“But what's been fascinating is how quickly some have moved beyond simple location,” Jesson says. “Now they're thinking beyond location and adding other sensors. Fleets now see value in knowing if a trailer door opens, or if there's cargo in there, or how many hours a refrigeration unit has run. The largest fleets, for example, are moving quickly to cargo sensors because they see real, serious dollar savings in having that information automatically and in real-time.
“The model of knowing [this kind of information] changes the whole picture,” says Jesson. “It can bring huge changes to business processes and makes dynamic decisions possible that allow fleets to take advantage of temporary opportunities.”
For example, geofencing can automatically alert a network when a driver arrives at customer location or freight yard. The system can then assign a trailer on the spot based on a variety of parameters that might include the driver's available hours, the promised deliver schedule, the fleet's overall available equipment pool and other productivity related factors.
“And the trailer picks up the tractor's ID [from the PCL4 data network] and transmits it wirelessly so the system can check that the driver has grabbed the right trailer,” says Jesson. “Making that match in an M2M environment is a dynamic decision with huge productivity implications.”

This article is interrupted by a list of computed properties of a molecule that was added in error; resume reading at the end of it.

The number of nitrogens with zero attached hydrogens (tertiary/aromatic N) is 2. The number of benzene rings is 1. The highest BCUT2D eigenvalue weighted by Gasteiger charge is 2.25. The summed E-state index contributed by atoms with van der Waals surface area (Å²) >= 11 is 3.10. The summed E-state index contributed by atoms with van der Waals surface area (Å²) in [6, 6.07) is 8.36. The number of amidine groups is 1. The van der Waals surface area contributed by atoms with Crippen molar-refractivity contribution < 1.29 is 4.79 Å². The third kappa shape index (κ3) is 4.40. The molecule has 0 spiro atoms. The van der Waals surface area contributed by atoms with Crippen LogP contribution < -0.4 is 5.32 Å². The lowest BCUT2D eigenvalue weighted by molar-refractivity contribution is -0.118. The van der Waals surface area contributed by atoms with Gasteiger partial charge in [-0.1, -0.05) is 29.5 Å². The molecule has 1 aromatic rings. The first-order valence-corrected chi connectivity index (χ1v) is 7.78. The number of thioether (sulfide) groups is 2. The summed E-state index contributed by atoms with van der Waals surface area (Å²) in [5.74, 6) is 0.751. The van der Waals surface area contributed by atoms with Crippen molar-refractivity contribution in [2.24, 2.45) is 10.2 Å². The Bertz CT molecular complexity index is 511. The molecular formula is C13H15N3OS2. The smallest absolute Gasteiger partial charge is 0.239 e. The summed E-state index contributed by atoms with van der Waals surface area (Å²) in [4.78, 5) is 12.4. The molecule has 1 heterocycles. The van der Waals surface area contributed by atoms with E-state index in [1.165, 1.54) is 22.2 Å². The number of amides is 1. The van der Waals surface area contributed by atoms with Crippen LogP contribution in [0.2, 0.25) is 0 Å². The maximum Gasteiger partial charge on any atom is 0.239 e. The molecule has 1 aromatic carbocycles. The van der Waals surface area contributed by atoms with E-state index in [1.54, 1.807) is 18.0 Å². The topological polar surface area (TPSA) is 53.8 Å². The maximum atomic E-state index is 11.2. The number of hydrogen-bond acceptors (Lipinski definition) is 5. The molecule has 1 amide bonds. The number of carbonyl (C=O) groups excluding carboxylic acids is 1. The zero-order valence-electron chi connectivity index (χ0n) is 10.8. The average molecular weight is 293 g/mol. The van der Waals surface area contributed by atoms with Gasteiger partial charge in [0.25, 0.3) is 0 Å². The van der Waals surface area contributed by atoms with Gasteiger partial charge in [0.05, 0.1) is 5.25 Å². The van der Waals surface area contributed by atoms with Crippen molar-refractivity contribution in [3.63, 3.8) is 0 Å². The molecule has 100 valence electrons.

Like Halal, Jesson also sees M2M changing the relationship between service providers like carriers and customers. One simple example is another GE business that makes plastics. Customers store a variety of those materials in individual sensors, which are now fitted with sensors to monitor product levels. When levels drop below a pre-determined level, the sensors automatically relay an order to a GE website over a wireless network. The order is transferred to GE's plastic manufacturing plant and then shipped to the silo, all with “little, in any, human intervention,” says Jesson.
“If you look at the entire supply chain, M2M gives you a major opportunity to compress and flatten it,” he adds. “And that's why we see the more mature carriers looking beyond simple location now and focusing on new types of sensors.”